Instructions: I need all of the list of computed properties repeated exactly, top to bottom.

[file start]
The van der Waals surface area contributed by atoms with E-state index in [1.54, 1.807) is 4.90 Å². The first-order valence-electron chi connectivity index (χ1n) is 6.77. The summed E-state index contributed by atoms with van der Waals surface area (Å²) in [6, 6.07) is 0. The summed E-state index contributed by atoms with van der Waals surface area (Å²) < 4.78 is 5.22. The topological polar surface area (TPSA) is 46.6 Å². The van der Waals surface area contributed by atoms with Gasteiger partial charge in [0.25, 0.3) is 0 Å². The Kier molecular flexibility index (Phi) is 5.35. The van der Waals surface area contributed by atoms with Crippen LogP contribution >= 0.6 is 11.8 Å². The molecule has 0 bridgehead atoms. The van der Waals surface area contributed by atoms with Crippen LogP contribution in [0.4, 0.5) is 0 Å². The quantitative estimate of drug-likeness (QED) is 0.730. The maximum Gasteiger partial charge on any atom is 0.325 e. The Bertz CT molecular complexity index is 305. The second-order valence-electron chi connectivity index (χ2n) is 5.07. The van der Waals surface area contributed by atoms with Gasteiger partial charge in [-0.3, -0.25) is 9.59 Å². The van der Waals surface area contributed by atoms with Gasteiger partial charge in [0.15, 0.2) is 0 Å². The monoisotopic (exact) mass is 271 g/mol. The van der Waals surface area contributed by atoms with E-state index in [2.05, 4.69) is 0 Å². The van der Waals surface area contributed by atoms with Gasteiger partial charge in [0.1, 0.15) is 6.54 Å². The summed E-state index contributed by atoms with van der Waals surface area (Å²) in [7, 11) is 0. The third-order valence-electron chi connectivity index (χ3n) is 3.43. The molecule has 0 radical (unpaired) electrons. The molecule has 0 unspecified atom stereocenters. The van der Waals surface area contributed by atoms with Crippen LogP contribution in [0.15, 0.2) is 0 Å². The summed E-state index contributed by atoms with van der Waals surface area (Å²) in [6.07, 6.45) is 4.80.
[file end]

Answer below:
The van der Waals surface area contributed by atoms with E-state index in [1.54, 1.807) is 4.90 Å². The first-order valence-electron chi connectivity index (χ1n) is 6.77. The summed E-state index contributed by atoms with van der Waals surface area (Å²) in [6, 6.07) is 0. The summed E-state index contributed by atoms with van der Waals surface area (Å²) < 4.78 is 5.22. The topological polar surface area (TPSA) is 46.6 Å². The van der Waals surface area contributed by atoms with Gasteiger partial charge in [0.25, 0.3) is 0 Å². The Kier molecular flexibility index (Phi) is 5.35. The van der Waals surface area contributed by atoms with Crippen LogP contribution >= 0.6 is 11.8 Å². The molecule has 0 bridgehead atoms. The van der Waals surface area contributed by atoms with Crippen LogP contribution in [0.4, 0.5) is 0 Å². The quantitative estimate of drug-likeness (QED) is 0.730. The maximum Gasteiger partial charge on any atom is 0.325 e. The Bertz CT molecular complexity index is 305. The second-order valence-electron chi connectivity index (χ2n) is 5.07. The van der Waals surface area contributed by atoms with Gasteiger partial charge in [-0.3, -0.25) is 9.59 Å². The van der Waals surface area contributed by atoms with Gasteiger partial charge in [0.15, 0.2) is 0 Å². The monoisotopic (exact) mass is 271 g/mol. The van der Waals surface area contributed by atoms with E-state index in [2.05, 4.69) is 0 Å². The van der Waals surface area contributed by atoms with Gasteiger partial charge in [0.1, 0.15) is 6.54 Å². The summed E-state index contributed by atoms with van der Waals surface area (Å²) in [7, 11) is 0. The third-order valence-electron chi connectivity index (χ3n) is 3.43. The molecule has 0 radical (unpaired) electrons. The molecule has 0 unspecified atom stereocenters. The van der Waals surface area contributed by atoms with Crippen LogP contribution in [0.15, 0.2) is 0 Å². The summed E-state index contributed by atoms with van der Waals surface area (Å²) in [6.07, 6.45) is 4.80.